A list of features (menu) that users can interact with the prototype app is overview, analysis, plan, user profile and help. The ‘Overview’ is the main menu that users can see once logged into the app. The menu contains most of the user info where the scale value was retrieved from the cloud database. The scale value determines the user’s health. The ‘Overview’ also shows the daily averages of the user’s data which includes heart rate, breathing rate, cadence, and minute ventilation. It will also show the user’s current workout routine and the current meal that the user is recommended to take.

In the ‘Analysis’ tab, the user‘s health parameters are displayed. It shows a bar graph with the averages within the week. Below the graphs, are the averages for that parameter with a healthy range so the user can compare the results with a healthy range. The ‘User Profile’ shows the user details submitted at the time of sign up. It includes name, email address, age, height and weight. In the ‘Help’ tab, we described some key terms used within the app, for example ‘cadence’. It also shows how the healthy range is defined so it is easy to know and understand the whole scale and its interpretation for anorexic or obese range. The equation used to define the algorithm can also be found in the help section of the application.

Figure 4 shows a screenshot of the developed app where the layout consists of primarily text boxes which present useful information related to the health profile, activities and dietary plan.


Figure 4: A screenshot of the developed app with related parameters.

Data Protection and Privacy

Firebase was employed as a cloud storage application to store an individual’s data virtually. It is a well-established platform where different mobile applications have used it for data protection and security purposes. The other features of Firebase include real-time, authentication, cloud storage, crash reporting and many more. In this work, the authentication function was used to allow users to have the ability to login into the app using their secure login and password. Having a login identification allows individuals to have access to their private data and serves as a common functionality like the pre-existing Hexoskin app.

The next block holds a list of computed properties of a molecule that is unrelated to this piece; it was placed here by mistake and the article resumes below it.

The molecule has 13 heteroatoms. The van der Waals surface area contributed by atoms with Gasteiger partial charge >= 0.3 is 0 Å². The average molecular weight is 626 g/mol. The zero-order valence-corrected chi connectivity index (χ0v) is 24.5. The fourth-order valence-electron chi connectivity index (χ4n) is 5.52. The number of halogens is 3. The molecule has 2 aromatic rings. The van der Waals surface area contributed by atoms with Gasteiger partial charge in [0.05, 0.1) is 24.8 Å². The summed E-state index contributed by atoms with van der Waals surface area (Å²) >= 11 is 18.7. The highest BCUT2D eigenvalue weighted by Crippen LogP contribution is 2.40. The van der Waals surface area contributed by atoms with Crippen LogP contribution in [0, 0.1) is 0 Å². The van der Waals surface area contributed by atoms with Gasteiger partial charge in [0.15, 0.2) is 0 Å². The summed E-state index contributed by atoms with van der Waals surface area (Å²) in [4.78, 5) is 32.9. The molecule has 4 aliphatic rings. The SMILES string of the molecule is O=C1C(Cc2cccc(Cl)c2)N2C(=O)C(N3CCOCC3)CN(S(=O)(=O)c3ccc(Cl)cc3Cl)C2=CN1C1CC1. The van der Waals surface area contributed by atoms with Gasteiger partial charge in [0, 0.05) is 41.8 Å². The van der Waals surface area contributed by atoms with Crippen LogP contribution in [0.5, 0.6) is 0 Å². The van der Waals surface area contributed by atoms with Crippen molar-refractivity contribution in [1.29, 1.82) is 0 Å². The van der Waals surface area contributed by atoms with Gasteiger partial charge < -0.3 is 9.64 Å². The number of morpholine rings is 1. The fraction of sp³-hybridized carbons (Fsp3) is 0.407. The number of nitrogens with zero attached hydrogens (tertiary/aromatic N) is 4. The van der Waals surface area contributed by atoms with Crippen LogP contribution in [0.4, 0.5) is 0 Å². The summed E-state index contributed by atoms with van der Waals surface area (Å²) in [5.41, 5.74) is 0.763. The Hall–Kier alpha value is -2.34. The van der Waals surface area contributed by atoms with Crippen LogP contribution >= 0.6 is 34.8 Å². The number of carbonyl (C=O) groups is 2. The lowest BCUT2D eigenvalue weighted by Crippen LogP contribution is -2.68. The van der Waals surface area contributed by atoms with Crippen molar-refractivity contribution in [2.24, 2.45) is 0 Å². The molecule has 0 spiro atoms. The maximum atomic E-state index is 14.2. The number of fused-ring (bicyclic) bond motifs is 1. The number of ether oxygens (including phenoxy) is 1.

Results and Validation

In order to ensure that the proposed algorithm can accurately identify the health category of a person, a testing dataset was needed. Instead of finding data on an actual population with the specific variables needed for input into the algorithm, a simple procedure was used to simulate an actual population sample. A set of 100 random numbers were generated for each variable including Age, Height and Weight. For each variable, the generated numbers were limited to be within a specific range. For example, the age was limited within a range of 18 to 100. For example, an individual cannot have a BMI of less than 12 and thus, certain limits were introduced to ensure that all data in the sample was valid. Form the sample generated BMI, DCE for females, DCE for males and values for the overall scale were calculated [28].

The BMI distribution of the simulated compared with the “Public Health of England” [29,30]. Since DCE only approximates a recommended daily caloric intake for maintaining user’s current weight, it cannot be used as the actual recommended intake for people who are below or above the healthy range. Thus, the result of the overall health scale was used to determine a factor by which the calculated DCE is multiplied. The multiplying factors are derived from the male and female DCE distribution on a large population data from the national health survey [29-33]. Table 3 shows the derived multiplying factors for calculating DCT for different categories of obesity.

Obesity Class Multiplying Factor
Underweight 1.5
Healthy 1
Overweight 0.75
Obese 0.5

Table 3: Multiplying factors derived from the population data.

Using the DCE distribution results, 10 DCE sub-ranges were established. Within each category, there are three sets of daily plans and each plan is limited in calories based on the range. Each plan aims to support the individual to achieve a healthy target and stay on a path to attain their individual health goals. An example of one of the plans includes Breakfast, Morning Snack, Lunch and Dinner consisted of 30%, 15%, 30% and 25% of the daily calories limit respectively [25-27,31-33].